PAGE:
Saturday, 5 January 2013

Our first vineyard and Cape Town’s best kept secret

These aren’t one and the same, but there is a connection.  After visiting Robben Island (well worth doing and there will be a post about that shortly), we stayed around the dock area to visit Panama Jacks, a restaurant Eddie had come across in his pre-trip research.  It’s a fish restaurant on Cape Town’s docks and we were warned that you have to go through customs to reach it.  But we weren’t warned why it is known as Cape Town’s best kept secret – because it is impossible to find.

We’d picked up a flyer in our b&b, which had a map on it, showing the customs points and a big arrow pointing to Panama Jack’s.  It even had a picture of the restaurant, so you know what you are looking for.  It also tells you that Panama Jack’s is Cape Town’s best kept secret.  Hmm.

The customs officer very kindly gave us directions as we went through.  Something about a big red boat.  When we passed the big red boat, we knew we were heading in the right direction, which is some comfort when you are surrounded by roads that seem to lead nowhere and massive containers everywhere.  And some seriously big lorries.  But no restaurant called Panama Jack’s.

But we did find the Yacht club.  They weren’t surprised that we were looking for Panama Jack’s and gave us directions that sent us back the way we’d come – to the big red boat.  And a load of roads that led nowhere.   But we found another checkpoint and another guard to kindly point us in the right direction.  You can’t miss it, he said.  But we did.  But at least we spotted it, tucked down a side road, so we could screech to a halt, do a handbreak 360 turn and arrive in a squeal of tyres.  Sort of.

We entered thinking this had better be worth it.  And were told it was fully booked.  But, we protested, it’s early and you’re empty!  And some of your bookings might give up because they can’t find it!  We were told we could have a table as long as they had it back by 8.30pm.  (I should point out that we’d aimed to get there at about 6pm, for an early dinner and flop, exhausted into bed – after all, we had landed at the equivalent of 5am) 

The meal was wonderful.  And we were out at exactly 8.30, by which time Panama Jack’s was full and buzzing.  We decided it was all locals enjoying the pleasure of being amongst those who knew the secret of how to find it.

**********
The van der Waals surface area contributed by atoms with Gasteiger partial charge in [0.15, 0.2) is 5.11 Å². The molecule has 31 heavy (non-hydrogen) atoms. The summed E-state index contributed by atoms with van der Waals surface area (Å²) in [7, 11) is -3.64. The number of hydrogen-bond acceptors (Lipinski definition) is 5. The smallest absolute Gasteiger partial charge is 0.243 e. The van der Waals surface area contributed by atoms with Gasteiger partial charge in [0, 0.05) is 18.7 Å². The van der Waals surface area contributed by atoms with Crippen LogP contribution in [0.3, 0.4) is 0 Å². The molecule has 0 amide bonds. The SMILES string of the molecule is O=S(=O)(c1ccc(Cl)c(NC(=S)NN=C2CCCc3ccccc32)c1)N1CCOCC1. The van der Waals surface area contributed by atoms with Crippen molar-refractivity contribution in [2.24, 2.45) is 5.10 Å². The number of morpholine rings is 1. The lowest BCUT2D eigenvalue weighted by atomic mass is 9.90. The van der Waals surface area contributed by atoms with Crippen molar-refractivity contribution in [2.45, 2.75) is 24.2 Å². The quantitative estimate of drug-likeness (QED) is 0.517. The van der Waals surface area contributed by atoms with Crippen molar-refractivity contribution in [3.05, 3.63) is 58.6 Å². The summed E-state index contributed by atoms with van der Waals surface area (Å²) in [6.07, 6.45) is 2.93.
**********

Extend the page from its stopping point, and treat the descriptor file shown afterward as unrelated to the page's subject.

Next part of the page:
Bearing in mind our pending visit to my good friend Nicky Schmidt, who lives near the Contantia wine area, we chose a bottle of Steenberg Sauvignon Blanc to go with it.  It’s a nice crisp one, we were told, and that was spot on.  It was a lovely crisp, fresh, sauvignon, so we decided we’d visit their vineyard.

Nicky decided to make it the first stop, which was just as well.  Wine tasting has changed a bit since we were last here in 1988.  Then you just wandered up to the counter and chose some wines to taste, while the proprietor told you about the wine.  You could discuss it with him and then decide on which bottle to take home.

Not so in Steenberg. First you are invited to sit by the infinity pools, under a backdrop of beautiful Cape Town scenery.  There are a lot of places to sit and they are all full. Then a waitress comes and offers the first taste – along with a commentary learnt by rote.  This is a sparkling wine made from grapes from x area and you will find hints of this, this and that (three per taste, no more, no less) enjoy your wine goodbye.  And that was it, five times over  - because each tasting consists of five wines – no more no less.  All very beautiful, but not exactly the personal experience we had all those years ago. 

And it took a long time.  Almost as long as having a meal in a restaurant.  To be fair though, that could be because Nicky and I were catching up and talking matters writerly, while our husbands looked on with glazed eyes (so lovely to get one’s own back after all those tedious IT discussions he put me through).  It meant there wasn’t time to visit any more, as we had a table booked at Uitsig vineyard for dinner. 

Uitsig is another vineyard set in beautiful surroundings.  The food is excellent and the wine list includes several 250ml caraffes, so you can mix your wines.  We chose their own sauvignon blanc and their merlot, both lovely, the merlot with that vanilla smoothness you’d expect (which was lacking in the Steenberg).

To be honest, the purpose of the afternoon was to catch up with Nicky and enjoy a meal together.  The wine tasting was a bonus, because Nicky, knowing we'd called this a wine tour, kindly made sure we visited some.  Tomorrow, we’re off to Franschhoek, where the tasting begins in earnest.

But Steenberg will go down as Vineyard No 1.  And Uitsig can be number two.  Only 78 more to go!

No comments:

Post a Comment

You're welcome to leave comments, we'd love to hear from you!